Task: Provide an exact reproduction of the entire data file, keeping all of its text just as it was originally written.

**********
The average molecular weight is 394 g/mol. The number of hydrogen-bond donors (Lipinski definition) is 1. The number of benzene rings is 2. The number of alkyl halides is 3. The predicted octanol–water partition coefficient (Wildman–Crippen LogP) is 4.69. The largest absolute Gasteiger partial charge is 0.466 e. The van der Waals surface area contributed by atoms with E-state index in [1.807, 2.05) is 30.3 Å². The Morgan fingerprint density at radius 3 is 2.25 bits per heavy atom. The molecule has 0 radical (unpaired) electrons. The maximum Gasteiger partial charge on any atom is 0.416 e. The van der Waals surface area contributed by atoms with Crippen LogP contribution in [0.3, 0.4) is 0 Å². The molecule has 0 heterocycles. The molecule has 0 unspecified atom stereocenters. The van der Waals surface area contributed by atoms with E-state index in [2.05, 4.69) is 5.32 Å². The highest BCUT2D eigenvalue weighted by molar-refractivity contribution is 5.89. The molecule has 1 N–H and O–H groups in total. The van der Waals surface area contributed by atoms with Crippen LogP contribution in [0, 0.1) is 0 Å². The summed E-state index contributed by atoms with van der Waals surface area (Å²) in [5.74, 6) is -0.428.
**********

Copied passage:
The average molecular weight is 394 g/mol. The number of hydrogen-bond donors (Lipinski definition) is 1. The number of benzene rings is 2. The number of alkyl halides is 3. The predicted octanol–water partition coefficient (Wildman–Crippen LogP) is 4.69. The largest absolute Gasteiger partial charge is 0.466 e. The van der Waals surface area contributed by atoms with E-state index in [1.807, 2.05) is 30.3 Å². The Morgan fingerprint density at radius 3 is 2.25 bits per heavy atom. The molecule has 0 radical (unpaired) electrons. The maximum Gasteiger partial charge on any atom is 0.416 e. The van der Waals surface area contributed by atoms with Crippen LogP contribution in [0.3, 0.4) is 0 Å². The molecule has 0 heterocycles. The molecule has 0 unspecified atom stereocenters. The van der Waals surface area contributed by atoms with E-state index in [2.05, 4.69) is 5.32 Å². The highest BCUT2D eigenvalue weighted by molar-refractivity contribution is 5.89. The molecule has 1 N–H and O–H groups in total. The van der Waals surface area contributed by atoms with Crippen LogP contribution in [0, 0.1) is 0 Å². The summed E-state index contributed by atoms with van der Waals surface area (Å²) in [5.74, 6) is -0.428.